The Continuing Saga of GDNFBy: Neal Hermanowicz, MD Medical Director, Phillip and Carol Traub Parkinson’s Center, Eisenhower Medical Center
Anatural substance known as GDNF (Glial cell line-Derived Neurotrophic Factor) has been found to help protect and maintain the health of the brain. In May 2003, an article appeared in the prestigious journal Nature Medicine, titled “Direct Brain Infusion of Glial Cell Line-Derived Neurotrophic Factor in Parkinson’s Disease,” citing a study conducted by groups in Bristol, England and the University of Wisconsin in which five people with Parkinson’s disease received GDNF directly into their brains, slowly and continuously through a thin tube.A lead author of the study, Dr. Clive Svendsen, recently discussed his findings at Eisenhower’s Phillip and Carol Traub Parkinson’s Center.
According to Dr. Svendsen, the subjects receiving GDNF experienced improvement in many areas: mobility increased and “off ” times decreased; dyskinesia (uncontrolled movements) was reduced; non-motor symptoms such as sense of smell and libido improved; and PET scans showed increased dopamine activity, suggesting GDNF caused brain cells to sprout and make new replacement connections.
Based on these encouraging results, Amgen®, the company that provided GDNF, organized a 48-person trial conducted in a double-blind, placebocontrolled fashion. To the surprise and dismay of all involved, the participants who received the GDNF did not exhibit any greater benefit than those who received the placebo.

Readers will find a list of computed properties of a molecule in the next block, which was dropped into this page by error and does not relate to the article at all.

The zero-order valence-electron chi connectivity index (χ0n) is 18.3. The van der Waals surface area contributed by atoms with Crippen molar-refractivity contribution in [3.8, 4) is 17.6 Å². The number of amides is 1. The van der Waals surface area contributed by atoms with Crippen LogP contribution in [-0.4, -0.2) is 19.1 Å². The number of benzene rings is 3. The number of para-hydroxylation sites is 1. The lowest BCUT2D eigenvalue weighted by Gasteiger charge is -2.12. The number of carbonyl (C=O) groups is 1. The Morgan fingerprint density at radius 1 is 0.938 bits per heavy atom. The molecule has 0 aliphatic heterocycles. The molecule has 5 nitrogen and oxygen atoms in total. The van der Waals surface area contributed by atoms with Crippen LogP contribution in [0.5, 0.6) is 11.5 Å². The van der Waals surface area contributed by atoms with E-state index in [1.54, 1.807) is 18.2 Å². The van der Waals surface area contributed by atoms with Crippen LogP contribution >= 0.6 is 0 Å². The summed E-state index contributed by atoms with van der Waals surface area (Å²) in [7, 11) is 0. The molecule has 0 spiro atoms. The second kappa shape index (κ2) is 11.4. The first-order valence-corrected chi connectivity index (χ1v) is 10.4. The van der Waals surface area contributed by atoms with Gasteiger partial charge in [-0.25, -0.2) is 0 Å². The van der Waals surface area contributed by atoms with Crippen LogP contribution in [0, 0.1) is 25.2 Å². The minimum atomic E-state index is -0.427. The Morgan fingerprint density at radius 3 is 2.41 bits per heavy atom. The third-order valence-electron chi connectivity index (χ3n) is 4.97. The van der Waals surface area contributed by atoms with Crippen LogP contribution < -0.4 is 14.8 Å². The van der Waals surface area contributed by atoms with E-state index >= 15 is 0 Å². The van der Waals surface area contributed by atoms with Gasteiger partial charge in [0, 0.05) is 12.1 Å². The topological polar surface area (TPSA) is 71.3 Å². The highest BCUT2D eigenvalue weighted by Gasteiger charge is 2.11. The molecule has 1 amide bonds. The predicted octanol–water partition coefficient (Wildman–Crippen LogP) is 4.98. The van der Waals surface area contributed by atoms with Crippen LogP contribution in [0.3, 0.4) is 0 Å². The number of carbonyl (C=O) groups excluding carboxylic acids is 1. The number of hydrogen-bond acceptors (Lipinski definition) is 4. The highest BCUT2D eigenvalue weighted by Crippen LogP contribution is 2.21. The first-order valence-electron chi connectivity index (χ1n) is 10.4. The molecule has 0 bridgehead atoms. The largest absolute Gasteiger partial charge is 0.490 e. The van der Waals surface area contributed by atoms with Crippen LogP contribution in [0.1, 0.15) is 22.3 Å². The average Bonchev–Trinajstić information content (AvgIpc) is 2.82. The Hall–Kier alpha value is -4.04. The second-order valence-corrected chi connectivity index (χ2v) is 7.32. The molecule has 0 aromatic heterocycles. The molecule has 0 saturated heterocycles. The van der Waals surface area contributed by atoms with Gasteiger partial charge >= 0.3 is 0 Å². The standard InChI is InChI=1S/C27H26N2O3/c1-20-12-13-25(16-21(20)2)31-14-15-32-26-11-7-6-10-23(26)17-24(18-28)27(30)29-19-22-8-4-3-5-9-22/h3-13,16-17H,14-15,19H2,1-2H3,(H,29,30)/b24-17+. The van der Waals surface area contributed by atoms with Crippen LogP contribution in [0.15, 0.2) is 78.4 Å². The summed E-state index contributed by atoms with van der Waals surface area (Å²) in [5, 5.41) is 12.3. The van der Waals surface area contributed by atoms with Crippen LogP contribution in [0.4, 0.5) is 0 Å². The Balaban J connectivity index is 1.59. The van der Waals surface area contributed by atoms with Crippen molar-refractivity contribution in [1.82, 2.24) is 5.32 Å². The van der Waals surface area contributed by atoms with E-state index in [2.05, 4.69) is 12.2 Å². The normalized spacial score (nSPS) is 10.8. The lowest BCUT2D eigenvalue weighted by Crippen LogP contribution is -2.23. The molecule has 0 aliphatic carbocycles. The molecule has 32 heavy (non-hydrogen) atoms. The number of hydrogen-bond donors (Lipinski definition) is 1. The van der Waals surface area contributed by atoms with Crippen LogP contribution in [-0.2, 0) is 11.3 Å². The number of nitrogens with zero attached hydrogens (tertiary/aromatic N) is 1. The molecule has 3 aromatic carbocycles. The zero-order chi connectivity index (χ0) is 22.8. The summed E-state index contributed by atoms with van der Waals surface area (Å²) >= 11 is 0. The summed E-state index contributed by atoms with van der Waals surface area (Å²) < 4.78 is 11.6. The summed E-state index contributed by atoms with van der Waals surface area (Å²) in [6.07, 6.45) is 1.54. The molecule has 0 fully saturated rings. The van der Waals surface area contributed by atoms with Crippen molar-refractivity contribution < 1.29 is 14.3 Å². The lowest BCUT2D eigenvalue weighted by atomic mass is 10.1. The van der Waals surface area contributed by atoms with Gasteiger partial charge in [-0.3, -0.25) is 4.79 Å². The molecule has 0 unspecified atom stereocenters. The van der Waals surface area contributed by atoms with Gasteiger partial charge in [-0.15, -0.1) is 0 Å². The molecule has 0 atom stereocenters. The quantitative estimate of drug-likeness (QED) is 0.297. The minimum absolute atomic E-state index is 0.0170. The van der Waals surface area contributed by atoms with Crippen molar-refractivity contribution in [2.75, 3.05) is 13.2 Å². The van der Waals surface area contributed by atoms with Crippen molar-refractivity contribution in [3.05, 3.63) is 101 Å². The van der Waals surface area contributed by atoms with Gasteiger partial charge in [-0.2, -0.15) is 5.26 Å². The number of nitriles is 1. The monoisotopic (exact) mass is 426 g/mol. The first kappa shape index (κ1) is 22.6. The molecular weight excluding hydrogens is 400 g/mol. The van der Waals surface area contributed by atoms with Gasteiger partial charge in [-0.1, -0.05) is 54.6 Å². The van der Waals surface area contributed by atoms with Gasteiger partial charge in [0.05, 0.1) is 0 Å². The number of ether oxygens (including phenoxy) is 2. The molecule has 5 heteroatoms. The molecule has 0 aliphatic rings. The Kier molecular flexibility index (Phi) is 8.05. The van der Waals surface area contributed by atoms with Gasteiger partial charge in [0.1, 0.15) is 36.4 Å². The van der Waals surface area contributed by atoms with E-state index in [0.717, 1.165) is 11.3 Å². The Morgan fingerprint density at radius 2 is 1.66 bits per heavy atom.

Possible reasons for this discrepancy include dosage and delivery differentiations between the Amgen trial and the England/Wisconsin study. It is also possible that the England/ Wisconsin subjects were simply demonstrating a placebo effect, which is known to have a substantial impact in clinical trials, particularly in Parkinson’s disease. The placebo effect may be created by dopamine changes in the brain…when people expect to improve, dopamine levels may raise temporarily. An argument against the placebo effect in the England/ Wisconsin trial is that the benefit has been sustained for a two-year period; whereas, improvement from a placebo will typically wane after a few months.
Svendsen and colleagues published follow-up data in February 2005, again showing substantial improvement in the five subjects, with one person able to completely discontinue levodopa. A second group led by Donald Gash at the University of Kentucky found results similar to Svendsen.
Findings of the England/Wisconsin collaboration and Kentucky study suggest GDNF may become an innovative method of therapy for Parkinson’s disease. However, Amgen has indicated GDNF produced brain damage in two monkeys and antibodies in the blood.The cerebellum damage has not been observed by researchers, and the significance of the antibodies, if any, is unclear. Based upon their human trial of GDNF and the monkey study data, Amgen has decided not to proceed with further human testing. Amgen holds the worldwide rights to GDNF.
The ongoing saga of GDNF is far from over, however. It may be possible to deliver GDNF, or a similar substance, in a safer manner than placing a tube permanently into the brain. One proposal is to program stem cells to manufacture GDNF, plant them into the brain, and then switch them on/off by taking a pill. The technology exists, and plans are underway.
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